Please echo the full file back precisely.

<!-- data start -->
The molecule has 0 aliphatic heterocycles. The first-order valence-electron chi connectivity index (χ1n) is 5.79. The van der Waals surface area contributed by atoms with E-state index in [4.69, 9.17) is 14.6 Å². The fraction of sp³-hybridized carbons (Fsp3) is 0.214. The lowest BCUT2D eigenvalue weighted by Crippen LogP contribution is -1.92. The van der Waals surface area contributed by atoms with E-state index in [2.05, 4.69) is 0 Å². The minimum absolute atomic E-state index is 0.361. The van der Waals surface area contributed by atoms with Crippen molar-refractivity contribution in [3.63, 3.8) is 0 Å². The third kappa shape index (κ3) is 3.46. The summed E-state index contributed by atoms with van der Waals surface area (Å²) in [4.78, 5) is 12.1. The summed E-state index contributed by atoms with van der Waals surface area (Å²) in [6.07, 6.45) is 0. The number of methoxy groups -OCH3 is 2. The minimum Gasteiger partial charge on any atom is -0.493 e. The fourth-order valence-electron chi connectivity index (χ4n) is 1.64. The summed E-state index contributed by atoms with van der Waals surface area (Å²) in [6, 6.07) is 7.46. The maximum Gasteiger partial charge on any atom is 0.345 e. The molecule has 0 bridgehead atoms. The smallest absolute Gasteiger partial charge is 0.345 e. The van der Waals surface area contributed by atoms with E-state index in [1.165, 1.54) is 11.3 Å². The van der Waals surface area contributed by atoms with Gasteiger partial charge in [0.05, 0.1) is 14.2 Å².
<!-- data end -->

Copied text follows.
The molecule has 0 aliphatic heterocycles. The first-order valence-electron chi connectivity index (χ1n) is 5.79. The van der Waals surface area contributed by atoms with E-state index in [4.69, 9.17) is 14.6 Å². The fraction of sp³-hybridized carbons (Fsp3) is 0.214. The lowest BCUT2D eigenvalue weighted by Crippen LogP contribution is -1.92. The van der Waals surface area contributed by atoms with E-state index in [2.05, 4.69) is 0 Å². The minimum absolute atomic E-state index is 0.361. The van der Waals surface area contributed by atoms with Crippen molar-refractivity contribution in [3.63, 3.8) is 0 Å². The third kappa shape index (κ3) is 3.46. The summed E-state index contributed by atoms with van der Waals surface area (Å²) in [4.78, 5) is 12.1. The summed E-state index contributed by atoms with van der Waals surface area (Å²) in [6.07, 6.45) is 0. The number of methoxy groups -OCH3 is 2. The minimum Gasteiger partial charge on any atom is -0.493 e. The fourth-order valence-electron chi connectivity index (χ4n) is 1.64. The summed E-state index contributed by atoms with van der Waals surface area (Å²) in [6, 6.07) is 7.46. The maximum Gasteiger partial charge on any atom is 0.345 e. The molecule has 0 bridgehead atoms. The smallest absolute Gasteiger partial charge is 0.345 e. The van der Waals surface area contributed by atoms with E-state index in [1.165, 1.54) is 11.3 Å². The van der Waals surface area contributed by atoms with Gasteiger partial charge in [0.05, 0.1) is 14.2 Å².